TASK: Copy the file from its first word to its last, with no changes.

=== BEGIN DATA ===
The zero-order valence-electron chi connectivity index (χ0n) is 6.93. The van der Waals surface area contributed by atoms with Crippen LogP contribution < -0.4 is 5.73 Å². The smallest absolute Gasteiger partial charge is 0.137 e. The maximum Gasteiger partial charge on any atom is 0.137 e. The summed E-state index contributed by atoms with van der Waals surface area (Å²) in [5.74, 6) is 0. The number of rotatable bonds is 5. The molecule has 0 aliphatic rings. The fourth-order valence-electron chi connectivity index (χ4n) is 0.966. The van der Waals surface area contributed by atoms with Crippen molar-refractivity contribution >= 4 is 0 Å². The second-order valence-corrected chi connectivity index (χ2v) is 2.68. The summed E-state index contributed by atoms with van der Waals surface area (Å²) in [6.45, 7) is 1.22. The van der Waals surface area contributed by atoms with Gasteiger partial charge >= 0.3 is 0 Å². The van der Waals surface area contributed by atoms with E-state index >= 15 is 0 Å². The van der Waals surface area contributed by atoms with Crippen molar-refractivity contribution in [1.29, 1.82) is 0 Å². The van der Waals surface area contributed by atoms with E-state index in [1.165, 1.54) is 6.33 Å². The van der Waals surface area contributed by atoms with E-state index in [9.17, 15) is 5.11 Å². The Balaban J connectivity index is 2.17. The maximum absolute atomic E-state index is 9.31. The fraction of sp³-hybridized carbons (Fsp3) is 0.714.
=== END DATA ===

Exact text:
The zero-order valence-electron chi connectivity index (χ0n) is 6.93. The van der Waals surface area contributed by atoms with Crippen LogP contribution < -0.4 is 5.73 Å². The smallest absolute Gasteiger partial charge is 0.137 e. The maximum Gasteiger partial charge on any atom is 0.137 e. The summed E-state index contributed by atoms with van der Waals surface area (Å²) in [5.74, 6) is 0. The number of rotatable bonds is 5. The molecule has 0 aliphatic rings. The fourth-order valence-electron chi connectivity index (χ4n) is 0.966. The van der Waals surface area contributed by atoms with Crippen molar-refractivity contribution >= 4 is 0 Å². The second-order valence-corrected chi connectivity index (χ2v) is 2.68. The summed E-state index contributed by atoms with van der Waals surface area (Å²) in [6.45, 7) is 1.22. The van der Waals surface area contributed by atoms with Gasteiger partial charge >= 0.3 is 0 Å². The van der Waals surface area contributed by atoms with E-state index >= 15 is 0 Å². The van der Waals surface area contributed by atoms with Crippen molar-refractivity contribution in [1.29, 1.82) is 0 Å². The van der Waals surface area contributed by atoms with E-state index in [1.165, 1.54) is 6.33 Å². The van der Waals surface area contributed by atoms with E-state index in [9.17, 15) is 5.11 Å². The Balaban J connectivity index is 2.17. The maximum absolute atomic E-state index is 9.31. The fraction of sp³-hybridized carbons (Fsp3) is 0.714.